I was diagnosed with I was diagnosed with

Five Ways I’m Beating Bipolar Every Day

Dec_MarshallFamilyI was diagnosed with Type I Bipolar in the spring of 2006, several months after suffering two separate manic episodes almost exactly two weeks apart. Each had landed me in a psychiatric ward, and both times I was terrified of what was happening to me. My mind had unraveled, and despite my desperate desire to return to sanity, the initial days of my hospitalizations were the same: fighting the nurses as they tried to give me antipsychotics.

Things have changed drastically since those first instances of my illness occurred, and these days I take a proactive, enthusiastic approach to keeping my mental health in check. Here are the five methods I use to stay on top of my symptoms so that I remain healthy and balanced, both in body and mind.

  1. Speaking up: It seems like it was so long ago, but it was only last month that I started writing openly about the fact that I’m living with bipolar disorder on my blog. This simple act of deciding to come out from behind my anonymity changed so much for me. I suddenly felt more empowered, like I was physically stomping out the stigma associated with my illness. I have no regrets about my decision to be brave and speak out as a mental health advocate and I am proud to be a part of the movement which in time will erase stigma against people living with mental health issues.
  2. Scheduling out: Having things on my calendar to look forward to is very important to me. I love anticipating trips with friends and family, birthday parties, charitable events, and even simple things like picnics at the playground with my kids when the weather is nice. I make sure to always have at least two things each week that I am looking forward to doing, so that I can get excited about something that is coming up in the near future. Using my calendar effectively also helps me to prioritize my work and exercise, so that those things don’t get neglected in between all the other commitments I’m planning.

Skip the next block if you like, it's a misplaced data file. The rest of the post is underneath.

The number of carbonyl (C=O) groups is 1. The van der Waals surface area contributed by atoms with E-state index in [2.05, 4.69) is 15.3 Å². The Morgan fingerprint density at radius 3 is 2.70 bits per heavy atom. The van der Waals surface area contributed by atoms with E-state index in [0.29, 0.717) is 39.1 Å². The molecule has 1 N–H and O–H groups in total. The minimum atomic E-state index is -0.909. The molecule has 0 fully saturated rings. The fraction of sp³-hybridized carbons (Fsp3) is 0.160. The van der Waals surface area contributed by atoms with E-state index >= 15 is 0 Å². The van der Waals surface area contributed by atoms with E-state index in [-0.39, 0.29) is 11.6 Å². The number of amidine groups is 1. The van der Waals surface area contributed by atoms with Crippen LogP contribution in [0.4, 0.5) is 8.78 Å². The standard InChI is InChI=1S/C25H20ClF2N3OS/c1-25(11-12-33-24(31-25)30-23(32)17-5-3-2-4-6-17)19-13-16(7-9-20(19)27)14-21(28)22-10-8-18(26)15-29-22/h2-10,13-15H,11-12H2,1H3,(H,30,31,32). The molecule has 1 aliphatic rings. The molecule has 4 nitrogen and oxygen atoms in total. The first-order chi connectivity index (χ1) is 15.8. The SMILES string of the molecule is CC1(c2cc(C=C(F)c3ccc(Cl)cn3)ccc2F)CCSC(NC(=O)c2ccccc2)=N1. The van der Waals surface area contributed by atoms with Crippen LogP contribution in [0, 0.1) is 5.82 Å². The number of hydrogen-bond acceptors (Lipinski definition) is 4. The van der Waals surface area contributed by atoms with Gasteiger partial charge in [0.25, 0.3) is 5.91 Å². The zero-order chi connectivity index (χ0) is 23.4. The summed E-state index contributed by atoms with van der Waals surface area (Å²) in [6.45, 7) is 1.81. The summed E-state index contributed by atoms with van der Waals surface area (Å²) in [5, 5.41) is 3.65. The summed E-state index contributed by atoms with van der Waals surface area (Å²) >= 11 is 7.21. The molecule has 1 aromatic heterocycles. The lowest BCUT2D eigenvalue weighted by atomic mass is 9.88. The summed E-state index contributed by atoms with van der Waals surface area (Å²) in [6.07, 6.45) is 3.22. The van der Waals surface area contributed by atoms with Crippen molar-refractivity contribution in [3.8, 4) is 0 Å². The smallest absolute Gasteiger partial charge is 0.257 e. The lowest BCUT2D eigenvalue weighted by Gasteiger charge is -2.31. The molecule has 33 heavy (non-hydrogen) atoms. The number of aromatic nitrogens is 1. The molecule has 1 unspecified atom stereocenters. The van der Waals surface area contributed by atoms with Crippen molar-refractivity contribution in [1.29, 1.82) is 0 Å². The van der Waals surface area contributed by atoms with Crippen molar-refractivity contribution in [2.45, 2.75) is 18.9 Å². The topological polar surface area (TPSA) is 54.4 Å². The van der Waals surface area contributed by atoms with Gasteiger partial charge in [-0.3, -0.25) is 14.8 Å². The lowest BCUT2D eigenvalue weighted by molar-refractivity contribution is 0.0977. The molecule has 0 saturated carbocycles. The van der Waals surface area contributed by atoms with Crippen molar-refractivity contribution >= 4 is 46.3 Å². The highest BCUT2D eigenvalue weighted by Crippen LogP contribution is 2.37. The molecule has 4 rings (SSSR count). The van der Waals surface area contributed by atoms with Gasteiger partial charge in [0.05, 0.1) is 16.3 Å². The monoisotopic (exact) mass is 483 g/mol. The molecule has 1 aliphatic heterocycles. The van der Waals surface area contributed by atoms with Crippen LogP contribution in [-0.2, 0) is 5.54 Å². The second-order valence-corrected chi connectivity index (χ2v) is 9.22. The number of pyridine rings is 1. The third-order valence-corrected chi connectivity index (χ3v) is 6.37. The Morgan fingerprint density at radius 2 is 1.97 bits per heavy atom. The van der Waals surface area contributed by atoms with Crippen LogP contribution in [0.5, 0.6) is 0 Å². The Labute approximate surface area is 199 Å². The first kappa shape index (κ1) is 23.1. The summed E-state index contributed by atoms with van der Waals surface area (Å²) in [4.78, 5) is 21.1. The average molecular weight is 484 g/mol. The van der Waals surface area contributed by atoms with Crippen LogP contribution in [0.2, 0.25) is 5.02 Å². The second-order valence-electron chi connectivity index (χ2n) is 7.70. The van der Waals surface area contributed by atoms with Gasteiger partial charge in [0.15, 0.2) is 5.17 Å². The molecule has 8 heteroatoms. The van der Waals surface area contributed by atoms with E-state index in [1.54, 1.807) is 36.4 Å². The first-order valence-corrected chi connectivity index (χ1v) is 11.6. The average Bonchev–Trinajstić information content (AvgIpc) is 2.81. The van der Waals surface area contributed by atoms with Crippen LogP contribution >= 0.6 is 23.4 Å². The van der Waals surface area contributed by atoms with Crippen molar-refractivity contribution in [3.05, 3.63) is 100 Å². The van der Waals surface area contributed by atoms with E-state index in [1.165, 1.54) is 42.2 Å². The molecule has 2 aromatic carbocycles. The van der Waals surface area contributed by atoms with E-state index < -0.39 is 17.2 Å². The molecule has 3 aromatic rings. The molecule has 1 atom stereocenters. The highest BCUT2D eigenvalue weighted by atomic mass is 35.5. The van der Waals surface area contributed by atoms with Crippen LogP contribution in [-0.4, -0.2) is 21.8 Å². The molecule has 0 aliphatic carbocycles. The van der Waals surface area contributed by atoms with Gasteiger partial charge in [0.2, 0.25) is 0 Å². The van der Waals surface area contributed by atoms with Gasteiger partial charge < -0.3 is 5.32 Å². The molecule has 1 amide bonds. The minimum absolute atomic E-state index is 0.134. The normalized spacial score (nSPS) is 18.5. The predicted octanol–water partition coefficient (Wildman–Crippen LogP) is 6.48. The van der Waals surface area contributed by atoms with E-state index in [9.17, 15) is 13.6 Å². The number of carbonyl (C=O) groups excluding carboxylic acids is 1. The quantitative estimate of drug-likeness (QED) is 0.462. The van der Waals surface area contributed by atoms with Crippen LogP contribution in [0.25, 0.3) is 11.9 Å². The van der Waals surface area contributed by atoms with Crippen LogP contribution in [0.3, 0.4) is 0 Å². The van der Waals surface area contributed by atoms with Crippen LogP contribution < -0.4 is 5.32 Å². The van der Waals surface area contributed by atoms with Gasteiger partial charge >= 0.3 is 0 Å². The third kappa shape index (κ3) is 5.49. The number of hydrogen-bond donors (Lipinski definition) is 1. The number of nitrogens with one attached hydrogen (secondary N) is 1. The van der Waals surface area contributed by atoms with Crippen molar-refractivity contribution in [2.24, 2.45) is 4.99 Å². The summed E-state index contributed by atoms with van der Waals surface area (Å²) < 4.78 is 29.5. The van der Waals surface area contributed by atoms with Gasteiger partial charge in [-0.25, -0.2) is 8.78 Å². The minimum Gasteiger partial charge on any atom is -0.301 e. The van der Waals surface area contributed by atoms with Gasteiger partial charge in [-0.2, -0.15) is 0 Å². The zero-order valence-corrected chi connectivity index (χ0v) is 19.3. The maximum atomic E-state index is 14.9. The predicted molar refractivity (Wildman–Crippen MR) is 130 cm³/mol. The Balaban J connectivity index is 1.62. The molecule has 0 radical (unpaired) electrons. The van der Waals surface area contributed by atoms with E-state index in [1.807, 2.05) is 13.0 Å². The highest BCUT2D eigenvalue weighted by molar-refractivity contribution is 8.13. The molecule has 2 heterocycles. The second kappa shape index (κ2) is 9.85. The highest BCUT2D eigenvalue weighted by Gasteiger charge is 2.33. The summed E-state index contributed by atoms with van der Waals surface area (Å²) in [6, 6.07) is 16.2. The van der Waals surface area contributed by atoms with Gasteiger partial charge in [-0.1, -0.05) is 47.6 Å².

3. Focusing on the positives: If I were to dwell on all the negative things that have happened as a result of my diagnosis, I’d still be consumed by the deep depression I battled in 2006. Instead, today I choose to highlight the positive outcomes that have resulted from learning to live with my illness. I have become a more compassionate person. I’ve revealed my identity and am telling my story in an effort to inspire others who may still be questioning whether things will ever get better. I’m realizing how happy I am when I’m writing, something I always knew was a huge part of my life; I just never allowed myself to say that writing is my vocation. Today I call myself a writer. And I’m more content now than I’ve ever been in my entire life.